|Mercedes Benz 1.6L Turbo charged V6 – 2014 F1 engine|
As the world looks towards conserving our stock of fossil fuels, and in the middle of car companies moving towards smaller engines to improve fuel efficiency, the pinnacle of motor sport, Formula 1 is also looking to do its bit and seem more green, if that is even possible in a sport where all stake holders and followers are called “petrol-heads”.
The current generation of Formula 1 engines are set to be outlawed by the end of this year and 2013 is that last year that we will see the V8’s in cars. The sport is moving towards smaller capacity, more fuel efficient engines that have more real world usability. The emphasis is going to move towards fuel efficiency and energy conversion. This could see the return of the manufacturers that left the sport like Honda, Toyota and BMW, and it could entice new manufacturers to get into the fray like the Audi VW family. The marketing value of racing engines that can be used in their road cars is immense, obviously the engines in the F1 cars will be at higher levels of tuning, but they will basically be similar engines.
The 2.4L V8 naturally aspirated engines are to be replaced with the smaller 1.6L V6 turbo charged engines which will be about 40% more fuel efficient than the outgoing engines. The sport is moving on from “engines” into an era of “power units”. The KERS (Kinetic Energy Recovery System) will be replaced by the ERS (Energy Recovery System) which harnesses kinetic as well as heat energy and will produce 161 BHP over 33.3 seconds as against 80 BHP over 6.7 seconds of the current units.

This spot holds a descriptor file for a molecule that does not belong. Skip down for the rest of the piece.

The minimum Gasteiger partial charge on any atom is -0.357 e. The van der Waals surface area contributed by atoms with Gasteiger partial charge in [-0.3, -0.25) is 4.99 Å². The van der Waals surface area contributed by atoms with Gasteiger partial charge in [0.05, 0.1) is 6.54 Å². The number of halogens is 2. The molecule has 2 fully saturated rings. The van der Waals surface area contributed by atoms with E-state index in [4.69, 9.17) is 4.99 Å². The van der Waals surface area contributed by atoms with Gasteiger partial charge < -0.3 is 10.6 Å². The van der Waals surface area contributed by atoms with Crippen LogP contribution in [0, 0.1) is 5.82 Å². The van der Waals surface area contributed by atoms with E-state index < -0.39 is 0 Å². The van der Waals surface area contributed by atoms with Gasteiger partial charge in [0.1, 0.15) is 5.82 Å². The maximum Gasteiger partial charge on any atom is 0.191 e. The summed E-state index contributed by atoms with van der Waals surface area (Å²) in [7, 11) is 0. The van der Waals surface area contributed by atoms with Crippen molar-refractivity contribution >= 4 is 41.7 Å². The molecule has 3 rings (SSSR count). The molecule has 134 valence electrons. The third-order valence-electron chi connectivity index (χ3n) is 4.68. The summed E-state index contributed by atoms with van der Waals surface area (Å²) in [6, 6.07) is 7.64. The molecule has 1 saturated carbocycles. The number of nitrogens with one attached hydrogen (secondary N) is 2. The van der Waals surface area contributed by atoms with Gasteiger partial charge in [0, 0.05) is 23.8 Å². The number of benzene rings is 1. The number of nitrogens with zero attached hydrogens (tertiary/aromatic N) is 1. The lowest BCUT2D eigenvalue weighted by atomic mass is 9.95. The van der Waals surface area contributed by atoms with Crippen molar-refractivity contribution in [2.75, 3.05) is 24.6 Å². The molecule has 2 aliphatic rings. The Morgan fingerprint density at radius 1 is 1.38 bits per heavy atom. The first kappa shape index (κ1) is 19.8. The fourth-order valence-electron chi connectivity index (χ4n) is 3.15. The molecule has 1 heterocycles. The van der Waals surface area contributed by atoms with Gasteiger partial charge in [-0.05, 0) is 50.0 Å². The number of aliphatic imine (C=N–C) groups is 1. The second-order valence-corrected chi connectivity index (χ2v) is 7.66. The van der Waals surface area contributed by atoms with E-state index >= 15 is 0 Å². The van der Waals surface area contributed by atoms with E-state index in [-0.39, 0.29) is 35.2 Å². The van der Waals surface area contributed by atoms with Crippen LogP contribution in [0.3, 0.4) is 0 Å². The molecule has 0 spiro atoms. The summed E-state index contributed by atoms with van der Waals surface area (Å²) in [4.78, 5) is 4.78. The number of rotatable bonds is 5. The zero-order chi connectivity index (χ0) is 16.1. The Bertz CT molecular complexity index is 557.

|1300 BHP Lotus 98T – Ayrton Senna (Brands Hatch)|
Turbo engines are not new in Formula One and the time between 1977-1988 saw teams use super chargers and turbo chargers to deliver 900 BHP in race trim to 1500 BHP in qualifying trim. The obvious danger from these, over the top, high performance engines saw them being banned from 1989 and we were left with the punier 3.5L V12 naturally aspirated engines that produced 800 – 900 BHP. From then on we have seen engine capacities reduce all the way down to the current 2.4L V8 engines which produce about 750 BHP. The new 1.6L V6 turbos should produce about the same 750 BHP coupled with the ERS system in qualifying trim, but come race day this number could drop to 550 or 600 BHP.
The numbers drop for race day as the teams have to extract maximum performance from an allocated 100 kg of fuel (140 litres). Teams currently use about 160 kg of fuel (225 litres) for a race. The fuel limit along with a clamp on fuel flow rate (100 kg per hour) means more emphasis on strategy and teams have to ensure they do not run out of fuel before the end of the race. This will also see the introduction of new 8 speed gearboxes instead of the current 7 speeds to improve fuel efficiency.
Mercedes Benz High Performance Managing Director, Adam Cowell put to rest fears about the loss of charm of Formula One due to the introduction of these smaller engines with turbo chargers which will take away the wall of sound that almost tears your ear drums away. “It is a little bit lower in terms of decibels becuase of the turgbocharger, but it’s a sweet sound. It put a big smile on my face. I think the sound is going to be pleasant. The volume is a little bit lower but I don’t think are going to be any problems with the direction we are going in.”,he said.
Cowell added, “There will be a new quality to the racing. It will edge towards a thinking driver’s formula to the get the most from the car and the furl energy. The engines will deliver more torque, especially on corner exits. Cars with more power than grip coming out of the corners. That’s something we all enjoy.”
Also, reportedly the crackle and pop of the engine while downshifting remains. Amen!